Why Eddie Jones could be Australian rugby’s savior even if he fails to achieve World Cup and Bledisloe success in his second coming as Wallabies mentor
Even if he doesn’t win the Rugby World Cup in September or New Zealand doesn’t win another Bledisloe Cup this year, Eddie Jones can still be regarded as the savior of the sport in Australia.
The recently appointed Wallabies coach – for the second time – has quickly revived the sport after replacing Dave Rennie in January.
Evidence of Jones’ magic touch was reflected in the crowd of more than 25,000 who gathered at Sydney’s Allianz Stadium on Friday as the Waratahs hosted the Brumbies in their Super Rugby Pacific season opener.
In recent years, the competition has struggled to lure fans through the gate – but with Jones back at the helm of Australia, there’s hope that the struggling code can regain relevance on local shores.
Rennie was a dull character compared to Jones, who has already ruffled some feathers on the NRL after stating that Cameron Murray and Ryan Papenhuyzen are on his player list.
Following his appointment in January, Eddie Jones was a much-needed breath of fresh air for Rugby Australia
Jones replaced Dave Rennie as Wallabies coach – the pair are opposites in personality
And given that Jones had successfully poached Lote Tuquri, Mat Rogers and Wendell Sailor ahead of the 2003 World Cup, history could easily repeat itself, leaving Peter V’Landys and company looking nervously over their shoulders.
Sydney Roosters young gun Joseph Suaalii also knows that if he moves on to rugby, a contract of at least $1.5 million per season will follow from RA.
Not bad for a 19-year-old who wouldn’t earn half that amount in rugby league right now.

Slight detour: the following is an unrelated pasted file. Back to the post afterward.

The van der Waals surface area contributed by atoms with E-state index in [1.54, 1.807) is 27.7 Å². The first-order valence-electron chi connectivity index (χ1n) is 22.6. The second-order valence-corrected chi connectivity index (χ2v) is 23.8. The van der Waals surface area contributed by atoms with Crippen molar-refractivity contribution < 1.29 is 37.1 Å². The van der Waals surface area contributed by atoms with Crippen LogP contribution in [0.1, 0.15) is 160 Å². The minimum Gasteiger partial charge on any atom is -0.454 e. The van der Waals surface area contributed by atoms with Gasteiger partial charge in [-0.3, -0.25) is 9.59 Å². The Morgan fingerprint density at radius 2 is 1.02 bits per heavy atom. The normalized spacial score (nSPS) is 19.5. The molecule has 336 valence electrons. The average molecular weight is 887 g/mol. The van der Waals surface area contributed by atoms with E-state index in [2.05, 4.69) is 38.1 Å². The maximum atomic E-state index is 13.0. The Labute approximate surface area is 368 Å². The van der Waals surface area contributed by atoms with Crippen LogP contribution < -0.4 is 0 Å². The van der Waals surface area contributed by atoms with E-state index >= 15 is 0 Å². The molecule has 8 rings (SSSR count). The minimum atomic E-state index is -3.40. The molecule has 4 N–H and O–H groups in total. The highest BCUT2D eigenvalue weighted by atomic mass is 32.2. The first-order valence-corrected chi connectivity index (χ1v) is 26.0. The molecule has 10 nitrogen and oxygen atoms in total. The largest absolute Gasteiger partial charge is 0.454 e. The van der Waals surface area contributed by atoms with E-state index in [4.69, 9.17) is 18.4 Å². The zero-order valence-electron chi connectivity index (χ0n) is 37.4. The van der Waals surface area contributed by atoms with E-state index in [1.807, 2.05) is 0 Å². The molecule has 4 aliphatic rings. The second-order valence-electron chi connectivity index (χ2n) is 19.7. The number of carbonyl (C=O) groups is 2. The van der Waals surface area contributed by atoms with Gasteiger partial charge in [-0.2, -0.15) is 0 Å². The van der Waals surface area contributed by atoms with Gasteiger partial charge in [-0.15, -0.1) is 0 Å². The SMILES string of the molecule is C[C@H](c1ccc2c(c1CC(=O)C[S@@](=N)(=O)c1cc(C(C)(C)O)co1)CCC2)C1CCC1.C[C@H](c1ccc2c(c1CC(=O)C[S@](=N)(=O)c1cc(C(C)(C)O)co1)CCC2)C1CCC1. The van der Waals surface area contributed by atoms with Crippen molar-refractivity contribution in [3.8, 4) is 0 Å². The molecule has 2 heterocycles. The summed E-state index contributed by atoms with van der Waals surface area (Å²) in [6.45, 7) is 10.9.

Jones, 63, was the breath of fresh air Rugby Australia needed.
Tellingly, the Wallabies last won the Bledisloe Cup against the All Blacks in 2002 – and the continued defeats have seen rival codes rejoice year after year.
Jones also knows very well that if Australia wins the World Cup in France in September, a statue will follow.
Maybe even a street parade in his honor.
This week Jones continued the hype and wrote an open letter to the Australian rugby community.
Jones previously coached the Wallabies to the 2003 World Cup final where they lost to England
The message was clear – if everyone is on the same wavelength, why not dare to dream?
“Australia has the talent to win the Rugby World Cup in Paris on October 29,” Jones wrote.
“At the moment we don’t have the team, but we do have the talent. “We also don’t have a clear path from where we start today to where we want to end up.
“Ultimately, that path will be set by the Australian players and the choices they make between now and then.
“That path will be created by the standards the players set for themselves and their teammates.”
The inspiring words were Jones to a tee, who as always wants the players to perform.
If they don’t, code will continue to die a slow death in Australia.
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